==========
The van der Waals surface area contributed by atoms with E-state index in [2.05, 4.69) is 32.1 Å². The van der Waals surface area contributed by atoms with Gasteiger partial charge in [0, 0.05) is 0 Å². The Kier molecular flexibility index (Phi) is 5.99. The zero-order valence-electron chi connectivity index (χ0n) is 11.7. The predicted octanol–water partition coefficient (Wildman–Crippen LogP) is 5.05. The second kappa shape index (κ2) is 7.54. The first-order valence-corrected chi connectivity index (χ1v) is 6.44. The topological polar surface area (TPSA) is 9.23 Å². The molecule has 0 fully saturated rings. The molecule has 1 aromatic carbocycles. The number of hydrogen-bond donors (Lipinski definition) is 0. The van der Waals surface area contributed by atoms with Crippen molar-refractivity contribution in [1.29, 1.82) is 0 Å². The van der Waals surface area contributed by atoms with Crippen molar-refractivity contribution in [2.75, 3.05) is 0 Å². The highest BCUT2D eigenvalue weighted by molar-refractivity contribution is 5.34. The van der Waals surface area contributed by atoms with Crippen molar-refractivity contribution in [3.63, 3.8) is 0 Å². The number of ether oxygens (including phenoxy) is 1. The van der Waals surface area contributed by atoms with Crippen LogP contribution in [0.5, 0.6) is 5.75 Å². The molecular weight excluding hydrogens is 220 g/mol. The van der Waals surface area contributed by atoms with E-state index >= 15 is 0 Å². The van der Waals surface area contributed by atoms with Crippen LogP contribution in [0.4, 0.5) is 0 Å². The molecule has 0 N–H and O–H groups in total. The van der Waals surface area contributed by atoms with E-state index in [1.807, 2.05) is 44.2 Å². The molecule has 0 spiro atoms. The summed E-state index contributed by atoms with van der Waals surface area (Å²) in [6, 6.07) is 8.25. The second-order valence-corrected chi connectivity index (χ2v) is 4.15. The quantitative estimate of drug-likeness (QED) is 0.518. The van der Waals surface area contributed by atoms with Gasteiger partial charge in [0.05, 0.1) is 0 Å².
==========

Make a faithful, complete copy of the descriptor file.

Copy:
The van der Waals surface area contributed by atoms with E-state index in [2.05, 4.69) is 32.1 Å². The van der Waals surface area contributed by atoms with Gasteiger partial charge in [0, 0.05) is 0 Å². The Kier molecular flexibility index (Phi) is 5.99. The zero-order valence-electron chi connectivity index (χ0n) is 11.7. The predicted octanol–water partition coefficient (Wildman–Crippen LogP) is 5.05. The second kappa shape index (κ2) is 7.54. The first-order valence-corrected chi connectivity index (χ1v) is 6.44. The topological polar surface area (TPSA) is 9.23 Å². The molecule has 0 fully saturated rings. The molecule has 1 aromatic carbocycles. The number of hydrogen-bond donors (Lipinski definition) is 0. The van der Waals surface area contributed by atoms with Crippen molar-refractivity contribution in [1.29, 1.82) is 0 Å². The van der Waals surface area contributed by atoms with Crippen molar-refractivity contribution in [2.75, 3.05) is 0 Å². The highest BCUT2D eigenvalue weighted by molar-refractivity contribution is 5.34. The van der Waals surface area contributed by atoms with Crippen molar-refractivity contribution in [3.63, 3.8) is 0 Å². The number of ether oxygens (including phenoxy) is 1. The van der Waals surface area contributed by atoms with Crippen LogP contribution in [0.5, 0.6) is 5.75 Å². The molecular weight excluding hydrogens is 220 g/mol. The van der Waals surface area contributed by atoms with E-state index >= 15 is 0 Å². The van der Waals surface area contributed by atoms with Crippen LogP contribution in [0.4, 0.5) is 0 Å². The molecule has 0 N–H and O–H groups in total. The van der Waals surface area contributed by atoms with E-state index in [1.807, 2.05) is 44.2 Å². The molecule has 0 spiro atoms. The summed E-state index contributed by atoms with van der Waals surface area (Å²) in [6, 6.07) is 8.25. The second-order valence-corrected chi connectivity index (χ2v) is 4.15. The quantitative estimate of drug-likeness (QED) is 0.518. The van der Waals surface area contributed by atoms with Gasteiger partial charge in [0.05, 0.1) is 0 Å².